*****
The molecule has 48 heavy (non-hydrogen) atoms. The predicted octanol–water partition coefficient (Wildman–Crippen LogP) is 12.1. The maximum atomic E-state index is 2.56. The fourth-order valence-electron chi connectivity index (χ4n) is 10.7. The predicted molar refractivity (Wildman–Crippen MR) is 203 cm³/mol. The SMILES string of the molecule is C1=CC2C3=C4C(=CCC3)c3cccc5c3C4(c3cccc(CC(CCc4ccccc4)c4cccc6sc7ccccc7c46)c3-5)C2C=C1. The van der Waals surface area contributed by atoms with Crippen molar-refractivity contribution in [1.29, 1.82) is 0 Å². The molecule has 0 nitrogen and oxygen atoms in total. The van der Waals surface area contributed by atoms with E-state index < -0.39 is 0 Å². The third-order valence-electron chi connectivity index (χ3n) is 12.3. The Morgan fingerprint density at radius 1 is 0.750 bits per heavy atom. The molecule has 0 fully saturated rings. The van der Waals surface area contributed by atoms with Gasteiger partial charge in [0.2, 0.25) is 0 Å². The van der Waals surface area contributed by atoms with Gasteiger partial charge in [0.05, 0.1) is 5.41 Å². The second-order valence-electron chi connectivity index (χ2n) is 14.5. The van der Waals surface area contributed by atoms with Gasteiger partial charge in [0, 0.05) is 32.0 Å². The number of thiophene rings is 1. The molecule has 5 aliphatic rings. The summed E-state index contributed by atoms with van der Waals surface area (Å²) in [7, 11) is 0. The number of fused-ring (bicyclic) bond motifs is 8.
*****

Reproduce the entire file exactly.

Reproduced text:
The molecule has 48 heavy (non-hydrogen) atoms. The predicted octanol–water partition coefficient (Wildman–Crippen LogP) is 12.1. The maximum atomic E-state index is 2.56. The fourth-order valence-electron chi connectivity index (χ4n) is 10.7. The predicted molar refractivity (Wildman–Crippen MR) is 203 cm³/mol. The SMILES string of the molecule is C1=CC2C3=C4C(=CCC3)c3cccc5c3C4(c3cccc(CC(CCc4ccccc4)c4cccc6sc7ccccc7c46)c3-5)C2C=C1. The van der Waals surface area contributed by atoms with Crippen molar-refractivity contribution in [1.29, 1.82) is 0 Å². The molecule has 0 nitrogen and oxygen atoms in total. The van der Waals surface area contributed by atoms with E-state index < -0.39 is 0 Å². The third-order valence-electron chi connectivity index (χ3n) is 12.3. The Morgan fingerprint density at radius 1 is 0.750 bits per heavy atom. The molecule has 0 fully saturated rings. The van der Waals surface area contributed by atoms with Gasteiger partial charge in [0.2, 0.25) is 0 Å². The van der Waals surface area contributed by atoms with Gasteiger partial charge in [0.05, 0.1) is 5.41 Å². The second-order valence-electron chi connectivity index (χ2n) is 14.5. The van der Waals surface area contributed by atoms with Gasteiger partial charge in [0, 0.05) is 32.0 Å². The number of thiophene rings is 1. The molecule has 5 aliphatic rings. The summed E-state index contributed by atoms with van der Waals surface area (Å²) in [7, 11) is 0. The number of fused-ring (bicyclic) bond motifs is 8.